Workout wear is having a moment. As more people embrace casual clothes in their everyday lives, and athletic brands like Nike and Adidas duke it out with such mass market giants as Gap and Forever 21, new brands are constantly popping up. Investors are scanning for the next Lululemon, a onetime niche yoga-wear maker that has become a $1.8 billion activewear business.
The latest indie brand to attract investor attention is Outdoor Voices, which announced today that it’s raising $7 million in venture funding in a round led by General Catalyst. That brings its kitty up to $9.5 million, not a lot of money for a tech darling but a pretty big infusion for a budding fashion label. Right now, all that Outdoor Voices has is a store in Austin, an e-commerce website, a devoted fan base, and some buzz. It plans to use the cash to open more stores and expand its offerings.
"We want to be the next great activewear brand, but digital focused," said Tyler Haney, the company's 27-year-old founder. "This allows us to bring on an operations, e-commerce, and financial side of the team, when to date we’ve mostly invested in product people."
Coolness comes and goes fast in the industry, so fashion hasn't traditionally been a hot place to invest. A few activewear labels are exceptions, such as Cotopaxi, Rhone, and Ellie, which have each attracted millions in funding over the past year. So far, Outdoor Voices has retained its chic aura, becoming the first fitness label to be sold at J.Crew, and lauded by GQ as "New York's coolest fitness brand."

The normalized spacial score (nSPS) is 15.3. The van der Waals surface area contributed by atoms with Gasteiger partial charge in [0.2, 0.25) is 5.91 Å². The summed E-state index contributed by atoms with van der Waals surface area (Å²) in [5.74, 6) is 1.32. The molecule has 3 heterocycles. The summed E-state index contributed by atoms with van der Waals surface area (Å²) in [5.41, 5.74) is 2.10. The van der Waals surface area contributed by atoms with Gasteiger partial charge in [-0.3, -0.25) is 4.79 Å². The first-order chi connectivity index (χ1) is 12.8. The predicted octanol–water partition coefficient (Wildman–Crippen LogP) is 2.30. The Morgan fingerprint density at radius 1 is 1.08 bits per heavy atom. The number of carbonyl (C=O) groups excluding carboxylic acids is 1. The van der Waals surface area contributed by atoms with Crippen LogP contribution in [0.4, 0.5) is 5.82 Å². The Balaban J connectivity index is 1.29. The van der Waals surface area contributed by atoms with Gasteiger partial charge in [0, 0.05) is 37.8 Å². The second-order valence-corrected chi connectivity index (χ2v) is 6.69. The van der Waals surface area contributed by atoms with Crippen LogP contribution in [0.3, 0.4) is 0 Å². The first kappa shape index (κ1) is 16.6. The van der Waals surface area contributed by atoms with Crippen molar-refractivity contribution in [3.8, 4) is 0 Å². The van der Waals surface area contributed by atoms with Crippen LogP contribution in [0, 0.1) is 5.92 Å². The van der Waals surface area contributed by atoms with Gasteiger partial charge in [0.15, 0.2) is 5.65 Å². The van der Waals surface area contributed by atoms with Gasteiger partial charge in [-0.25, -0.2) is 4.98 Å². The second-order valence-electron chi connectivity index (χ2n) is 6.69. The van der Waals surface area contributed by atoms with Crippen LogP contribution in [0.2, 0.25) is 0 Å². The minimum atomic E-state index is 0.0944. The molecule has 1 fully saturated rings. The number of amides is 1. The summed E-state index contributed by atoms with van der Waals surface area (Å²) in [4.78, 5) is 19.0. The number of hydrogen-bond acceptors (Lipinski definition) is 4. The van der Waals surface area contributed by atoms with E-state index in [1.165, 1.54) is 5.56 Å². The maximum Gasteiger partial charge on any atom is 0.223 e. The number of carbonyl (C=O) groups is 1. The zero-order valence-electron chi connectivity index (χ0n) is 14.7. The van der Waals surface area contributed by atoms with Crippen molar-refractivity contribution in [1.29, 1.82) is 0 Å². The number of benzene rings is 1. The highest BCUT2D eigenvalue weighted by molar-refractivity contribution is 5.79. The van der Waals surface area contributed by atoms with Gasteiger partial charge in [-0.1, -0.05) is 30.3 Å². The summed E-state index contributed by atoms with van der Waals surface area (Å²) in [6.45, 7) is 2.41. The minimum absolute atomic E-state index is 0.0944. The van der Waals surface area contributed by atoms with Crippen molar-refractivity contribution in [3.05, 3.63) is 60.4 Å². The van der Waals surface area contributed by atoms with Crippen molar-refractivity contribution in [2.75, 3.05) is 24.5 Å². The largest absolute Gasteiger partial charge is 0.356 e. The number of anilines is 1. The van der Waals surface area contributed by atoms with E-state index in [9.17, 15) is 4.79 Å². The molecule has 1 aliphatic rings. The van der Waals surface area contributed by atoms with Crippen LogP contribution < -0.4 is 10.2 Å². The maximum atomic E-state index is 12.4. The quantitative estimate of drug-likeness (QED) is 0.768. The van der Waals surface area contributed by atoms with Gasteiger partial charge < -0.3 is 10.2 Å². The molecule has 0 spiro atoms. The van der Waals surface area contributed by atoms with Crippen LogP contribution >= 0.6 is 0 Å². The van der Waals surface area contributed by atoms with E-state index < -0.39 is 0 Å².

Founded in 2013 and based in a New York, Outdoor Voices carved out its niche in the more relaxed side of fitness. It never tried to appeal to the super-competitive sort who flock to the neon, performance-packed gear from such labels as Nike and Under Armour. Haney is going after those who are more interested in taking a hike than pumping iron at the gym. “We talk a lot about our customer as someone who’s active but not defined by it,” she said. She calls them "recreational athletes."
Outdoor Voices has lured away designers from established labels like Alexander Wang, Calvin Klein, and Lululemon. With its style cred boosted by fashion magazines, the label is looking to shore up its back end, improving its processes and its website. The 25-person company estimates it will have 40 employees by the end of the year. It will open its first temporary New York shop in November and is looking to have three permanent stores by the end of 2016.